Then Melantho began to revile Odysseus yet a second time, saying: 'Stranger, wilt thou still be a plague to us here, circling round the house in the night, and spying the women? Nay, get thee forth, thou wretched thing, and be thankful for thy supper, or straightway shalt thou even be smitten with a torch and so fare out of the doors.'

Then Odysseus of many counsels looked fiercely on her, and said: 'Good woman, what possesses thee to assail me thus out of any angry heart? Is it because I go filthy and am clothed about in sorry raiment, and beg through the land, for necessity is laid on me? This is the manner of beggars and of wandering men. For I too once had a house of mine own among men, a rich man with a wealthy house, and many a time would I give to a wanderer, what manner of man soever he might be, and in whatsoever need he came. And I had countless thralls, and all else in plenty, whereby folk live well and have a name for riches. But Zeus, the son of Cronos, made me desolate of all, for surely it was his will. Wherefore, woman, see lest some day thou too lose all thy fine show wherein thou now excellest among the handmaids, as well may chance, if thy mistress be provoked to anger with thee, or if Odysseus come home, for there is yet a place for hope. And even if he hath perished as ye deem, and is never more to return, yet by Apollo's grace he hath a son like him, Telemachus, and none of the women works wantonness in his halls without his knowledge, for he is no longer of an age not to mark it,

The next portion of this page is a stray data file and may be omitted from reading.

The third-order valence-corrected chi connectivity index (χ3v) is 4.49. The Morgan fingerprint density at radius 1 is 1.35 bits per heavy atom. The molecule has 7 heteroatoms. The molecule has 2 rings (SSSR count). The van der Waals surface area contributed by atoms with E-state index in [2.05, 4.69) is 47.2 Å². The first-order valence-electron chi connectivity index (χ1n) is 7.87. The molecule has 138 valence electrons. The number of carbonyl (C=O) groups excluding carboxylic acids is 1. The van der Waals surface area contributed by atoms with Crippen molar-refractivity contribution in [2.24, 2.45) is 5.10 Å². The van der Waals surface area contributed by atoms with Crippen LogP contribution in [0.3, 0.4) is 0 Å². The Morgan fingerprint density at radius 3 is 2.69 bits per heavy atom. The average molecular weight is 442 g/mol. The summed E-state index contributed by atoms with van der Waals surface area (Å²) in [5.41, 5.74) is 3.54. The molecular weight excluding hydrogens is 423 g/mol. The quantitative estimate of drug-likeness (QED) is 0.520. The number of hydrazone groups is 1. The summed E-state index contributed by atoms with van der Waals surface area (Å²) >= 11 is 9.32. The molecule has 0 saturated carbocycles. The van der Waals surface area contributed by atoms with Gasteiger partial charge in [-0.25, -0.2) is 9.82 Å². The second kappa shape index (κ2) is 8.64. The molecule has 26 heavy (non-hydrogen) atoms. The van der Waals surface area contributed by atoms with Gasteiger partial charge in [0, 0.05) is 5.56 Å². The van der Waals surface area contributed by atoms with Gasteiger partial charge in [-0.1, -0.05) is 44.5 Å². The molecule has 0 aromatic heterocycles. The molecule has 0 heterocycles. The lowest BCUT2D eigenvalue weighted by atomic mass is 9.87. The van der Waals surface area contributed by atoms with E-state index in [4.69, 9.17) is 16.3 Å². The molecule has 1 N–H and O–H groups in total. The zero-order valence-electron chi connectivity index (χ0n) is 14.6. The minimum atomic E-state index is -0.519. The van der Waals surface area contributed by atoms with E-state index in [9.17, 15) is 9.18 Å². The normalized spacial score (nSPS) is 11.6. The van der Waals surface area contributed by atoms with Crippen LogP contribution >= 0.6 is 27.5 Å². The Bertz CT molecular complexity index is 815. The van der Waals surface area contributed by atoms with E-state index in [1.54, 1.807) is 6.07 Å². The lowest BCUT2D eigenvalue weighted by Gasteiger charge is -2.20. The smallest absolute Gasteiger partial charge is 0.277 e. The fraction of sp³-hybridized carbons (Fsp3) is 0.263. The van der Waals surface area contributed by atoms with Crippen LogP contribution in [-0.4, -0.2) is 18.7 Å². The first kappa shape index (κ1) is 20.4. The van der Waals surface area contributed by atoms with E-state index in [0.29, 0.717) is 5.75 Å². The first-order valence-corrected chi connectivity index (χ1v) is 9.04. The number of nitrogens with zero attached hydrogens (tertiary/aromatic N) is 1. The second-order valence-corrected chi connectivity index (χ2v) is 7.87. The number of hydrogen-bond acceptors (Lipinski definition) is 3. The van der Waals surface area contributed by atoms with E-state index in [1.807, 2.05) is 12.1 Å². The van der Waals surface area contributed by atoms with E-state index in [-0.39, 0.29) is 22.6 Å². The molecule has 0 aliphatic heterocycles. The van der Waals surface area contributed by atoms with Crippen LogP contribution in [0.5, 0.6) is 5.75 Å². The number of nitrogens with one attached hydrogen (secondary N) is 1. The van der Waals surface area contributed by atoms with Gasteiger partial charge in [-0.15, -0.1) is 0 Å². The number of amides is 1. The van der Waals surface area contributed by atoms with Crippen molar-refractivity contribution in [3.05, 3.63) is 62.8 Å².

Thus he spake, and the wise Penelope heard him, and rebuked the handmaid, and spake and hailed her:

'Thou reckless thing and unabashed, be sure thy great sin is not hidden from me, and thy blood shall be on thine own head for the same! Four thou knewest right well, in that thou hadst heard it from my lips, how that I was minded to ask the stranger in my halls for tidings of my lord; for I am grievously afflicted.'

Therewith she spake likewise to the housedame, Eurynome, saying:

'Eurynome, bring hither a settle with a fleece thereon, that the stranger may sit and speak with me and her my words, for I would ask him all his story.'

So she spake, and the nurse made haste and brought a polished settle, and cast a fleece thereon; and then the steadfast goodly Odysseus sat him down there, and the wise Penelope spake first, saying:

'Stranger, I will make bold first to ask thee this: who art thou of the sons of men, and whence? Where is thy city, and where are they that begat thee?'